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I’m considering buying a Midland GXT1000VP4 radio set from amazon here: https://www.amazon.com/dp/B001WMFYH4/ref=cm_sw_r_cp_api_6BfmBbBQZ5VBY

In Suburban Pennsylvania how much range could I expect from these walkie-talkies? Could I possibly open one/both up and attach an external antenna to extend the range?

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In Suburban Pennsylvania how much range could I expect from these wallow talkies?

Well, this if very hard to answer, other than "it depends". If you have an absolute clear day, high pressure, no obstruction (what so ever, not even a bird flying), you may get 12 miles or even more, hilltop to hilltop. However this would be rare and an exception to the normal performance. As terrain and environment changes, you would expect 1-2 mile radius, and even that cannot be guaranteed.

It would be a hit and miss at a distance of 12 miles.

Could I possibly open one/both up and attach an external antenna to extend the range?

You could, but you will be breaking the law. Under FCC rules for FRS the unit need to be type approved, and with that comes the stock antenna. The moment you open it up and tamper with the antenna (read: connect your own antenna) you will break this type-approval.

Although the following picture is technically breaking the rules (as you increase EIRP) you will get a more directional performance out of your handset without opening and tampering:

enter image description here (source: http://on3jt.byze.be/build-a-lowcost-yagi-antenna-for-pmr446)

If you have a GMRS license, you will be able to use higher power outputs, and your chances will be improved. See here for a table with allowed power outputs.

Unfortunately the radio you mention does not lists its power outputs in the manual, I suggest that you contact technical support to get more information

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    $\begingroup$ +1 for ingenuity :) $\endgroup$ – Phil Frost - W8II Jun 25 '18 at 13:10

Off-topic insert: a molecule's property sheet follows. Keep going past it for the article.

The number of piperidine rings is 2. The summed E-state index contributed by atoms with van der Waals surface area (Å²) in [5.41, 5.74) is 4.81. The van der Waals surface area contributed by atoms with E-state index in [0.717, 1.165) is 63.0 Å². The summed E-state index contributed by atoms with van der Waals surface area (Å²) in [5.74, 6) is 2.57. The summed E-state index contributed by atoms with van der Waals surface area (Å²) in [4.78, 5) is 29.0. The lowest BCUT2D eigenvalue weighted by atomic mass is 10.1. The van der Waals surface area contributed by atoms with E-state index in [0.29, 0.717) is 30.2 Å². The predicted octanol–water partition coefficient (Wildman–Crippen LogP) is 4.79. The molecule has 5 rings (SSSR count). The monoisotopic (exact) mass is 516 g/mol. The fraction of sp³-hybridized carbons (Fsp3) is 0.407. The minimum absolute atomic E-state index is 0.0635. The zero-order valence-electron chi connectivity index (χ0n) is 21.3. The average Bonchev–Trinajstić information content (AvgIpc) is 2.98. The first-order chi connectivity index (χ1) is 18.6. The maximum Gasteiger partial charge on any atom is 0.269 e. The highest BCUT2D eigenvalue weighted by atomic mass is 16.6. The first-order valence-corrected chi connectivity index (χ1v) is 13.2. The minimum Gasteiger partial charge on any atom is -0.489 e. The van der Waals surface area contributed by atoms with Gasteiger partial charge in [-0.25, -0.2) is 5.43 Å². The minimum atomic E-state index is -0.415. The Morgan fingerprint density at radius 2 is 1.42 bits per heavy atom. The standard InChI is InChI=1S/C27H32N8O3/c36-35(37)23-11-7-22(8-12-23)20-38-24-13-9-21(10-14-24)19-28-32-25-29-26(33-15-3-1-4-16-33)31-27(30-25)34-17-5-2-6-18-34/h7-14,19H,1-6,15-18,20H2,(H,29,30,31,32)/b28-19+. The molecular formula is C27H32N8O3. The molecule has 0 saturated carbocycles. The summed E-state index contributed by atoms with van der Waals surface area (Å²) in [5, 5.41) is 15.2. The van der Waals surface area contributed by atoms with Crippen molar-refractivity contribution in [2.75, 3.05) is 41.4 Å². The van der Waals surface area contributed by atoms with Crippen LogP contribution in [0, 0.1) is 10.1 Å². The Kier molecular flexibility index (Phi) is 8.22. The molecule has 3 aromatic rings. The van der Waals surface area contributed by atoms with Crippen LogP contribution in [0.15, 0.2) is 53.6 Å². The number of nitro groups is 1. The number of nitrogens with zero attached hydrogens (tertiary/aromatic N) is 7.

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These radios will operate largely on a line of sight basis with a slight boost from refraction. This is known as the radio line of sight. It is given as:

$$D\approx1.41\sqrt{H} \tag 1$$

where D is the distance in miles and H is the antenna height in feet. Any difference in elevation should be included in H. Note that D is only an approximation since the earth is not perfectly round and the atmospheric conditions affect the refraction.

So if you are holding the radio at a height of 5 feet and there are no obstructions (trees, buildings, hills, etc.) between you and the other radio that is at ground level, the range would be ~3.2 miles assuming both radios locations are at the same earth elevation. If the other radio is also held at 5 feet, the range would nearly double.

To get to your desired 12 mile range, each radio would need to be at a height of a little over 18 feet, for example - provided that there are no obstructions between the radios at this height.

Changing the antenna would not substantially increase the range since the limiting factor is the line of sight. You should also note that FCC regulations prohibit changing the antenna.

Formula 1 also points out the marketing centric nature of the 36 mile distance claim. While this figure is likely based on a link budget, it is not easily attained unless you have the fortuitous situation of having the equivalent of each radio at ~165 feet with no obstructions in-between.

In Amateur Radio and GMRS services, repeaters are used to boost range. The repeater antenna is usually at a significant elevation giving the repeater a large radio horizon. The repeater picks up the signal and retransmits it on another frequency thereby greatly increasing the effective range of individual radios. You can read more about GMRS repeaters at https://www.mygmrs.com.

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